Diary of a Mad Lupus Warrior

Nono Osuji

Nono Osuji


Nono Osuji was in the prime of her life, 28 years old, when she was diagnosed with Lupus, a debilitating autoimmune disease that affects more than 1.5 million Americans. She regularly shares her thoughts on what it's like to live with the disease on her blog The Lupus Diaries. Here are some excerpts from her blog: 


"I called the first rheumatologist on the list, he had a Park Avenue address, fancy, I thought. I decided that someone who treated the likes of the Park Avenue elite would offer superior care and resources to me, and he took my insurance; so I made the appointment. While I waited for the appointment that was going to be early the following week, I went back to the Internet to research these mixed connective tissue diseases and determine which one I would prefer having. After an extensive look at every medical website from the mayo clinic to WebMD, I decided that I could live with Sjögren’s Syndrome. They all seemed to suck in one way or the other, and since I knew that I didn’t want rheumatoid arthritis or lupus for that matter, I settled for Sjögren’s syndrome."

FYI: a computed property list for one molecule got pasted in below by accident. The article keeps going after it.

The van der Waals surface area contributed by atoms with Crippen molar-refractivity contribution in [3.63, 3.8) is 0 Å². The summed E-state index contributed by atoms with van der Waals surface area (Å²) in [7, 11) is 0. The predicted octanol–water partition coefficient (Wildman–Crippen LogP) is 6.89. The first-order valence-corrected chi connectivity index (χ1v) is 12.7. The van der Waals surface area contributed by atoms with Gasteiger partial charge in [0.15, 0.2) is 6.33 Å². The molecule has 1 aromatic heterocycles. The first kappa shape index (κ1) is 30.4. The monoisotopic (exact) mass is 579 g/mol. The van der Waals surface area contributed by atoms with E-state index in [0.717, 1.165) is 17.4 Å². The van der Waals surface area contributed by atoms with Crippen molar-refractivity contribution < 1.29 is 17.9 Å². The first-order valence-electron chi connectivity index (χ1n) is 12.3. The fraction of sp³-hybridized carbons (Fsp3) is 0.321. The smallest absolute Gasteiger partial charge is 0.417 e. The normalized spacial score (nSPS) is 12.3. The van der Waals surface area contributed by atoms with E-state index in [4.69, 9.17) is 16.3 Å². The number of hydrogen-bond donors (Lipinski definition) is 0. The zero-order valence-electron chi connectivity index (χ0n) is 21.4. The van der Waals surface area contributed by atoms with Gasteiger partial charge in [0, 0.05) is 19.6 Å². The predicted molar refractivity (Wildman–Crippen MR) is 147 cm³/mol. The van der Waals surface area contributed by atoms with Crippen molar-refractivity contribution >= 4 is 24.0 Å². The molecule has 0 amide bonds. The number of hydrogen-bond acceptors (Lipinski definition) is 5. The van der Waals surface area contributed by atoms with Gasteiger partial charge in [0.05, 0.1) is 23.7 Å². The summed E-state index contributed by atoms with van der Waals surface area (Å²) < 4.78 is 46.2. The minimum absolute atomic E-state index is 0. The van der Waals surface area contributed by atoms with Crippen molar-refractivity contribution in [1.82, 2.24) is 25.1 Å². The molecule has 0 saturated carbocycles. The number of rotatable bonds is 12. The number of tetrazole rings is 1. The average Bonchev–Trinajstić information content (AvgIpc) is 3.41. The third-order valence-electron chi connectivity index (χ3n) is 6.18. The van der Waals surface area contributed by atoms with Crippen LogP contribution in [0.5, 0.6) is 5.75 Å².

two weeks later

"I had given up on the Sjögren’s Syndrome idea after the dermatologist appointment, and had settled on the fact that I probably had lupus, I was just unsure if I had discoid or systemic. During the next two weeks my hair started falling out. It first started four days before my follow-up rheumatologist appointment. I was in the shower, and while I was washing my hair, thick clumps of hair started coming out as I ran my hands through my hair. I remember going completely numb in the shower, and then I began shaking uncontrollably and sobbing. I tried to gather all of the hair that was falling out before it fell into the drain. I just stared at the clump of hair in my hand, it was about the size of a mouse; I felt defeated. I ran my hands through my hair again and more hair came out, it just wouldn’t stop. I finally decided to stop touching my hair and quickly left the bathroom with some leave in conditioner in my hair and decided to let it air dry. I stayed in bed for the rest of the day and the next day. By the time my appointment rolled around I was in a, 'I don’t give a damn' mood, and just wanted to hear the results.

The doctor came in and ushered me into his office to talk about my results; this couldn’t be good. The one thing I did appreciate was that he did not beat around the bush; he could probably sense my anxiety and irritation. He confirmed that I did have systemic lupus erthyathamous and that it was the reason why I had been feeling the way I had been for so many months. Right now it was mostly affecting my skin, joints, blood and hair, but he did see some kidney involvement and he wanted me to see a kidney specialist."

As I walked out of the office it hit me, Ok, so it is lupus, now what?"